Tag Archives: secondbrain
Aside

“90 percent of successful startups start out with the wrong strategy and often take three or four…”

28 Feb

“90 percent of successful startups start out with the wrong strategy and often take three or four attempts to get it right. That makes some kind of web sense. For those of us trained in the arts of journalism, though, it’s probably a tough lesson: We’re trained to get it right the first time.”

The newsonomics of hyperlocal’s next round: Patch, Digital First, and more » Nieman Journalism Lab

Advertisements
Aside

“programming is both incredibly simple and impossibly hard, like so many important things in life.”

28 Feb

“programming is both incredibly simple and impossibly hard, like so many important things in life.”

Red Sweater Blog – Learn To Code

Aside

“The coding of the frontend is one matter. The backend is another. Linking the APIs together. Then…”

21 Feb

“The coding of the frontend is one matter. The backend is another. Linking the APIs together. Then it’s buying a domain. Setting up the domain. Ftping the files in. Testing it out across all your web browsers and phones. Making sure all that stuff works. This is what making things for yourself and putting them live in the real world teaches you. It opens questions that you hopefully can answer but trying it out.”

.: sermad :. » Blog Archive » Learning to program isn’t the hard part

I always buy the domain first. Result: I have many, many domains.

Aside

“the idea that more money comes from fewer people appears to be nothing but a myth.”

18 Feb

“the idea that more money comes from fewer people appears to be nothing but a myth.”

How the Myth of the Algorithm Fools the Market | Betabeat — News, gossip and intel from Silicon Alley 2.0.

Aside

5 New Ways to Monetize Your Content in 2012

17 Feb

5 New Ways to Monetize Your Content in 2012:

Interesting.

Aside

“Brands and their marketers suffer from what I refer to as medium’alism, a condition where inordinate…”

16 Feb

“Brands and their marketers suffer from what I refer to as medium’alism, a condition where inordinate value and weight is placed on the technology of any medium rather than amplifying platform strengths and ideas to deliver desired and beneficial experiences and outcomes. Said another way, businesses are developing for the sake of development and establishing supporting presences without regard for how someone feels, thinks, or acts as a result. In doing so, “engagement” programs are calculated, brought to life in the form of an editorial calendar that, by its very nature, isn’t not designed to really engage people at all.”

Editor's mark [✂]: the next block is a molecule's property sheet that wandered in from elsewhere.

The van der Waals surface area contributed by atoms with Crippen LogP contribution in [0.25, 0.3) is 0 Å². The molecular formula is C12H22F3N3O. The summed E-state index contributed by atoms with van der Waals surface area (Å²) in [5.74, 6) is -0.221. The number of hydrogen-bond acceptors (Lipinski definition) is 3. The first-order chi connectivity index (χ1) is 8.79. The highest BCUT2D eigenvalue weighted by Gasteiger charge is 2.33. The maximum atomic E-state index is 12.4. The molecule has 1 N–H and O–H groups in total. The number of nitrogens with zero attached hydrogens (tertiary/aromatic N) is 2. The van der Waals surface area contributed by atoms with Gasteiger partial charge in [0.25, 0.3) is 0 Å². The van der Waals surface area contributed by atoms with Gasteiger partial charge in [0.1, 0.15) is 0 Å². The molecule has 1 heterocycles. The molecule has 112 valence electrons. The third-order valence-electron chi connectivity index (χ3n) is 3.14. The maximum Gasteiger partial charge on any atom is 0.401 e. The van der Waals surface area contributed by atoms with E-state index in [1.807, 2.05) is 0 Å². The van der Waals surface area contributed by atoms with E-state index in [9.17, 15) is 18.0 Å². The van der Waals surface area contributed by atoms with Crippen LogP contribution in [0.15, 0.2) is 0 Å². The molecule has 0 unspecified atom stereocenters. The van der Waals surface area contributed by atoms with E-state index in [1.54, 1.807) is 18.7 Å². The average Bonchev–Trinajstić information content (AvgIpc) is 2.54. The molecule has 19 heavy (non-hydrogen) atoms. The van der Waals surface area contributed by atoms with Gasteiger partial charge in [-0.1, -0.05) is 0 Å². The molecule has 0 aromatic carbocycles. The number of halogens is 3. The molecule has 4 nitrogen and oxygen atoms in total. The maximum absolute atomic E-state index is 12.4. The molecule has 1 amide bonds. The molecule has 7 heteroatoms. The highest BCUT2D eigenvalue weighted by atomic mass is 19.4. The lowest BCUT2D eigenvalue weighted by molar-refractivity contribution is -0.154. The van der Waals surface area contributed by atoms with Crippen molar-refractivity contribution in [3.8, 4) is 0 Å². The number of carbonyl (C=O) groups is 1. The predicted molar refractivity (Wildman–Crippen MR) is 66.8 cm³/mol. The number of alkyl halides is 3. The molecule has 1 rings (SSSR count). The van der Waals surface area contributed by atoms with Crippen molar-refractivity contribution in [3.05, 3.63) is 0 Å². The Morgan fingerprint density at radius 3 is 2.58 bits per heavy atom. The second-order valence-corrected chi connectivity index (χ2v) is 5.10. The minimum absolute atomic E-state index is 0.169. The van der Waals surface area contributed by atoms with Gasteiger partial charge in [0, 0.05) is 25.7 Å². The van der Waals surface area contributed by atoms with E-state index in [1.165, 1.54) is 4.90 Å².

Engagement Ain’t Nothing But A Number | PandoDaily

See also: “if you build it, they will come”.

Aside

“good designers don’t tend to think about consumers; they think about people and what they want…”

15 Feb

“good designers don’t tend to think about consumers; they think about people and what they want and need. It’s a subtle point, but thinking about people as consumers immediately dehumanizes them and makes it harder to empathize…good designers are good at iterative prototyping, refining the concept through repeated cycles and getting feedback from the right people as they go. James Dyson famously made two thousand prototypes of his bagless vacuum cleaner before he got it right. The rest, as they say, is history.”

How Good Designers Think – Simon Rucker – Harvard Business Review

Aside

“What happens when we turn to very young and inexperienced entrepeneurs and hand them a wad of cash…”

15 Feb

“What happens when we turn to very young and inexperienced entrepeneurs and hand them a wad of cash and demand that they lead the way forward for the rest of us?”

Airy Labs and Ed-Tech Startup Failures

Aside

“…startup failure happens all the time. Startups burst onto the scene (and particularly now, in…”

15 Feb

“…startup failure happens all the time. Startups burst onto the scene (and particularly now, in such “frothy” times, they burst onto the scene with substantial investor backing). They stumble. They pivot. They adapt. And often they fail and sometimes they die. They die silently with a few founders saying “well shit, that didn’t really work out. Lessons learned. Let’s move on.” Or they die with a “hey, let’s make things right. Let’s pay back our investors and then get jobs or something.” Or, sometimes I guess, they die spectacularly and publicly, with stories in Techcrunch and a litany of nasty posts left on various forums around the Web. It happens. It happens now, and it’s happened in the past. The fact that we don’t actually know much about our history — as entrepreneurs or as educators — is part of the very unfortunate (ed-)tech amnesia we all suffer from. Perhaps that’s a big lesson to be drawn here.”

Airy Labs and Ed-Tech Startup Failures

Aside

“The truth is that startups are always in a hurry and always make mistakes. A good CEO knows that she…”

14 Feb

“The truth is that startups are always in a hurry and always make mistakes. A good CEO knows that she must remain nimble and prepared to deal with the fallout of those rushed decisions. And the mob has taught those nimble CEOs that a nuanced discussion is not what the mob wants to hear. They want to see that belly.”

I’m So, So Sorry. Here’s My Belly. Now Please Move On. « Uncrunched